Antigen-specific, major histocompatibility complex-restricted recognition by classical T cells is mediated by a T cell receptor (TCR) consisting of a disulfide-linked αβ heterodimer. During the search for the genes encoding the α and β proteins, a third immunoglobulin-like gene, termed γ, was uncovered. Like the TCR α and β genes, the TCR γ gene consists of variable and constant segments that rearrange during T cell development in the thymus. Although the physiological role of TCR γ remains an enigma, much has been learned with the recent identification of the protein products of this gene family in both mice and humans. The γ chain is associated with a partner chain, termed δ. The γδ heterodimer is associated with an invariant T3 complex, very similar to that associated with the αβ heterodimer, and appears predominantly, if not exclusively, on cells with a CD4-, CD8- phenotype both in the thymus and in the periphery. TCR γδ is the first T3-associated receptor to appear during thymocyte development and defines a separate T cell lineage distinct from αβ-bearing cells. Although TCR αβ-bearing cells and TCR γδ-bearing cells follow parallel developmental pathways, the diversity of expressed γδ receptors is extremely limited relative to that of αβ receptors.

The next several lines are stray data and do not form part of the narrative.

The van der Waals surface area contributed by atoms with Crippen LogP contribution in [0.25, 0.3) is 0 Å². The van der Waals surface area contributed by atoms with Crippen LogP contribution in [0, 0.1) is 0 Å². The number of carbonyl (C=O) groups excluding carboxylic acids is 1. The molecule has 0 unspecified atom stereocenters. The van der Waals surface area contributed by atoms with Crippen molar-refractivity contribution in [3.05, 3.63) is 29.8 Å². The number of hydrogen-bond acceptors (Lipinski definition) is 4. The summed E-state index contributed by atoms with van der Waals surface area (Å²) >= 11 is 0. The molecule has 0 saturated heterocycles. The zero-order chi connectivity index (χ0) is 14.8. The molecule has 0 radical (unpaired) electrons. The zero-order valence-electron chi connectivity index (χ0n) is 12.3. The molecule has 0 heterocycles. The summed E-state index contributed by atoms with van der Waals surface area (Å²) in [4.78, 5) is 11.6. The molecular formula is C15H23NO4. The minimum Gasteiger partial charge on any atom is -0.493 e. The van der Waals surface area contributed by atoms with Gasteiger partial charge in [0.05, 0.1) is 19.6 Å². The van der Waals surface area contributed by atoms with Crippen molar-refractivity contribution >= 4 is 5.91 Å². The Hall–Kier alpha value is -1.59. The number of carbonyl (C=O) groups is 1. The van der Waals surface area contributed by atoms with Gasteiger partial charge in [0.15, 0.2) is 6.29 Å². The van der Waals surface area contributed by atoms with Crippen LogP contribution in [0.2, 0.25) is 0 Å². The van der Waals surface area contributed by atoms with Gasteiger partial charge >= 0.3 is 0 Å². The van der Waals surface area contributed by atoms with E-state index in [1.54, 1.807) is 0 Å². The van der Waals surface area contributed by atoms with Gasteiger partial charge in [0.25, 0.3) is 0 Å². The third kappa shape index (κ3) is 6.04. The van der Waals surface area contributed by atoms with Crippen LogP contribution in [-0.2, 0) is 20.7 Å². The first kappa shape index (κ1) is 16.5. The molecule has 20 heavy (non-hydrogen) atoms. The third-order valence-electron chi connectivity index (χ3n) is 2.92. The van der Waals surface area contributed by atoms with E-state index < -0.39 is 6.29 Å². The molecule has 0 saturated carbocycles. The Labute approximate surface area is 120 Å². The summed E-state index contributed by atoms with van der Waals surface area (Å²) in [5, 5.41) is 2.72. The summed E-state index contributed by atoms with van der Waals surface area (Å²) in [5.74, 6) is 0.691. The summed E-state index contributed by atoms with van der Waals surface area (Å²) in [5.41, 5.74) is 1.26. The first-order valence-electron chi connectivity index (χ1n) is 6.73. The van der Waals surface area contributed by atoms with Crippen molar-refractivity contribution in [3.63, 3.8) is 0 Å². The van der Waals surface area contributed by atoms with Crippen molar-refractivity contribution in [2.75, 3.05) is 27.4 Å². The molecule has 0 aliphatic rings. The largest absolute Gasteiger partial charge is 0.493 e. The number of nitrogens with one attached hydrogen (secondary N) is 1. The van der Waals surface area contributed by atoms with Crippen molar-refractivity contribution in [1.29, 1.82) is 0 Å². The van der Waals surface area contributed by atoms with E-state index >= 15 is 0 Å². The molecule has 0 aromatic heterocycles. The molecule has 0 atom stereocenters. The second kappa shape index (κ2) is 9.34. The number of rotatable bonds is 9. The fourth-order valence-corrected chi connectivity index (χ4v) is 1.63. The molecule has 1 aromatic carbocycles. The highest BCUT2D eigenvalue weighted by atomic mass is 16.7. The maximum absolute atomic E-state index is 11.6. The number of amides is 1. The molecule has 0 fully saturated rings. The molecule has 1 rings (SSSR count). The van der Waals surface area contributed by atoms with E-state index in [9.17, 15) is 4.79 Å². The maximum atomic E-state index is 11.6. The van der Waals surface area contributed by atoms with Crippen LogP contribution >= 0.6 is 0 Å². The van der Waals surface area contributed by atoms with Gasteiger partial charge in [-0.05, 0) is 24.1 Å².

|Original language||English (US)|
|Number of pages||7|
|State||Published - Dec 1 1987|
ASJC Scopus subject areas
- Molecular Biology